Two green budgerigars nesting in a tree hollow.

Credit: ©

The Aussie Bird Count Week is an annual event run by BirdLife Australia. Anyone can participate by observing and counting nearby birds! In this activity, you can learn how to identify birds around you by listening to them using BirdNET, an app developed to quickly identify birds based on their songs.

Safety: outdoor hazard iconYou will need to go outdoors for this activity. Wear closed shoes, be sun smart and ask an adult to come with you. Observe wildlife from a distance and do not disturb them.

BirdNET was developed by the K. Lisa Yang Center for Conservation Bioacoustics, Cornell Lab of Ornithology, Cornell University, USA, and the Chemnitz University of Technology, Germany. You can learn more about the app and their research on the BirdNET website

You will need

  • A smartphone connected to the internet
  • Walking shoes

What to do

  1. Search for “BirdNET” on the App Store or Google Play and download the app. Ask a parent for help if you need.
  2. Once you have downloaded the BirdNET app, go to a place where you can hear birds, such as your backyard, a local park or reserve. Ask an adult to come with you if you are exploring outside your home.
  3. Mobile phone screen image half green with a yellow line and a microphone icon.

    Credit: BirdNET, Cornell University, Chemnitz University of Technology

    Once you hear a bird call, open the BirdNET app and tap on the “Record” tab on the bottom left to begin recording. You should start seeing a yellow-blue sound graph as the recording moves along.

  4. Mobile phone screen reads Selected interval.

    Credit: BirdNET, Cornell University, Chemnitz University of Technology

    After the bird call has finished, you can press the pause button to stop the recording. Then, listen to your recording to find the audio where you think the bird call was the clearest. Next, use your finger to drag and select this part of the recording on the sound graph. Ideally, you should have at least 3 to 5 seconds of audio for analysis.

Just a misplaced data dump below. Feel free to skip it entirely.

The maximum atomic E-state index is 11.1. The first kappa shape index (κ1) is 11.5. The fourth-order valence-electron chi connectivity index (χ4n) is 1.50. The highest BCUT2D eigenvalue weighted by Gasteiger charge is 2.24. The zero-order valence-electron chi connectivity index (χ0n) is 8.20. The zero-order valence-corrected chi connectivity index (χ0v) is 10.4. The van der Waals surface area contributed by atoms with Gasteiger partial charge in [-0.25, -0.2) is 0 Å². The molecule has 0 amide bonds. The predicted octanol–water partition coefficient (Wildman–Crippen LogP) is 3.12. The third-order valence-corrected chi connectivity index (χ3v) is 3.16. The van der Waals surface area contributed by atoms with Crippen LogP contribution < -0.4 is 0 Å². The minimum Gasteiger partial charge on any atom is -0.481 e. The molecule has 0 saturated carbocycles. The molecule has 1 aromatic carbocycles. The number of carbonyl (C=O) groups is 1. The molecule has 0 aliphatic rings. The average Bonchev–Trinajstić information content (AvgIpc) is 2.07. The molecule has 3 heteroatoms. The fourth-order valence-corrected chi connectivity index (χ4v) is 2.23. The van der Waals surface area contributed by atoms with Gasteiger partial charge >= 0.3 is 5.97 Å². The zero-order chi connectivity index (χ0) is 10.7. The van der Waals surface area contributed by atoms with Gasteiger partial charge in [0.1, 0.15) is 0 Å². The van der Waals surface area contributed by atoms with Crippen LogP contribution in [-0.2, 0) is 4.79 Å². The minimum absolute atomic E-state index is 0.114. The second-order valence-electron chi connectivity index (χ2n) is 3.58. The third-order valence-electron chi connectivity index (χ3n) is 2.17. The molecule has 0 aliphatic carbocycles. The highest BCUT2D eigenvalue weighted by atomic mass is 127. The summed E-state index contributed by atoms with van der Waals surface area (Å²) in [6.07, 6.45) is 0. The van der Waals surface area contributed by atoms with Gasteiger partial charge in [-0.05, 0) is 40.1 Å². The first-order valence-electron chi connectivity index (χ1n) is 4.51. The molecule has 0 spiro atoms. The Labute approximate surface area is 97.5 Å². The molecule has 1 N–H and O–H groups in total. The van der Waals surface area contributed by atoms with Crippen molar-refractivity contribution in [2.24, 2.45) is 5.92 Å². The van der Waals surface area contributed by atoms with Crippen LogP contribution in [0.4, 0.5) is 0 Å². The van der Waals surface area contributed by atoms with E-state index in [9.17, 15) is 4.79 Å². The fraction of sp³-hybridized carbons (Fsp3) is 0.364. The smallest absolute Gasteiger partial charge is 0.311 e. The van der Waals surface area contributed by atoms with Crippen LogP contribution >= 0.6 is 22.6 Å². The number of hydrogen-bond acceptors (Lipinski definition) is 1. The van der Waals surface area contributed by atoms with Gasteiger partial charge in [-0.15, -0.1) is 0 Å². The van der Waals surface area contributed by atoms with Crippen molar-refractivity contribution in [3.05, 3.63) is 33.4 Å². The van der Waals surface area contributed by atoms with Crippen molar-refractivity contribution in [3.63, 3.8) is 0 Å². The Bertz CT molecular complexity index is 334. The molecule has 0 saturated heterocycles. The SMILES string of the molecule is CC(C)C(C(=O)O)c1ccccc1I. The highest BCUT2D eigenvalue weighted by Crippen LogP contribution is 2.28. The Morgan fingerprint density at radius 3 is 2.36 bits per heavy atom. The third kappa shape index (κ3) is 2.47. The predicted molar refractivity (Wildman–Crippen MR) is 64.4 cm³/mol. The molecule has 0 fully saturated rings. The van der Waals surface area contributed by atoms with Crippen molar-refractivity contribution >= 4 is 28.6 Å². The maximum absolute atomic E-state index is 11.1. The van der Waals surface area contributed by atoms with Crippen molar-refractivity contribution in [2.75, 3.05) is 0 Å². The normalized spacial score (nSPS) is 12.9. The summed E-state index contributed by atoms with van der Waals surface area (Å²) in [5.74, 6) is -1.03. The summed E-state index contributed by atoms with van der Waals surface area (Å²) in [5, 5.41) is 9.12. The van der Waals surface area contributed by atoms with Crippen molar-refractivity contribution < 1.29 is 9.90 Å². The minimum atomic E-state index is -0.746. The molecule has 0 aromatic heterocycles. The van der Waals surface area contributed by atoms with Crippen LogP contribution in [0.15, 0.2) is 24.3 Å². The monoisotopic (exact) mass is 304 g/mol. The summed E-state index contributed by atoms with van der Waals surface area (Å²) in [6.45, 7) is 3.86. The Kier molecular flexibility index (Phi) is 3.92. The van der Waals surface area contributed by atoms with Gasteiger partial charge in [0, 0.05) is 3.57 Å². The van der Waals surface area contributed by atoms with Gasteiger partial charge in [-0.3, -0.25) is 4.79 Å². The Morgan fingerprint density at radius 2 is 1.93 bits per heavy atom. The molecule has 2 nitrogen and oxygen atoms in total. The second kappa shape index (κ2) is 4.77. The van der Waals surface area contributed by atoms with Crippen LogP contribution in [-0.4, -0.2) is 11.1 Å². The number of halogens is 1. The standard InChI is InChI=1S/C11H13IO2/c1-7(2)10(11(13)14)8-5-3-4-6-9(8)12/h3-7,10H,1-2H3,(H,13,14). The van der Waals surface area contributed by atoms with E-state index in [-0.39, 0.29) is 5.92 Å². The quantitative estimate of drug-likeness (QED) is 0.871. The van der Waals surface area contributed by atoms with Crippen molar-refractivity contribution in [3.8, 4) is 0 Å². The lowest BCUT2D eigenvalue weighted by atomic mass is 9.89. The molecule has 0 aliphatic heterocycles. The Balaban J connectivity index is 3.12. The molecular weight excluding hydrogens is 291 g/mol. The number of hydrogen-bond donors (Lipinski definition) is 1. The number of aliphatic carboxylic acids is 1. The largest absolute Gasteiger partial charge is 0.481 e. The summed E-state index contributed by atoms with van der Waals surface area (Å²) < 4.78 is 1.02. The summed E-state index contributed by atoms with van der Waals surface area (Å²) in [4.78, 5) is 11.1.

5. Mobile phone screen showing two possible birds identified, a noisy miner and Fuscous Honeyeater.

    Credit: BirdNET, Cornell University, Chemnitz University of Technology

    Press the ‘Analyse’ button and find out which bird the call belongs to! The app will give you its confidence of the accuracy of the identification, and you can click on the list of options that appears to figure out which bird made the call.


Mobile phone screen reads; Sorry we are not able to confidently identify any bird species.

Credit: BirdNET, Cornell University, Chemnitz University of Technology

Did you get an identified bird, but with a “Highly uncertain” or “Wild guess”, or no results at all?

It can be tricky to get a good recording, especially if there are multiple bird species calling together. The BirdNET app can only identify one bird species at a time, and if your audio recorded multiple species, you would probably need another recording for the app to confidently identify a bird.

List of birds identified in your area; magpie, swallow, galah, willie-wagtail and grey shrike thrush.

Credit: BirdNET, Cornell University, Chemnitz University of Technology

You can also click on the menu tab on top left corner in the BirdNET app and select “Explore your area” to learn about the common birds that are likely to be in your area. You can individually click on each bird and tap on the “Macaulay Library” or “eBird” tabs (found at the bottom of the screen) to listen to other people’s audio and video recordings of a bird. You can try to listen to a particular birdsong and see if you can match it to a bird around you!

What’s happening?

All birds have their own songs. Bird watchers, people who observe and listen to birds, can learn different birdsongs and match them to different birds. Memorising and identifying birdsongs is no easy feat, especially when there’s so many different birds!

But what if you could see birdsongs and their patterns? Researchers who study birdsongs can use a method called a spectrogram to do this. A spectrogram is a graph of a bird call based on things like the frequency (pitch), duration or loudness of each note in a birdsong, similar to a music sheet. Bird watchers often memorise bird songs by looking at these patterns in different spectrograms. You would have seen a the yellow-blue spectrogram on the top panel as you recorded bird calls in BirdNET.

BirdNET uses artificial intelligence (AI) to learn about different bird calls and their unique spectrograms. Then, by matching the patterns in the spectrograms to data on common birds in an area, the app can help bird researchers quickly identify which birds have likely appeared in an area, rather than listening to hours of recordings. Today, BirdNET’s AI has learnt to identify around 3,000 of the world’s most common birds.

Tell us in the comments which birds you’ve found in your area! You can also join the Aussie backyard bird count challenge once you’ve learnt to identify some common birds in your area.

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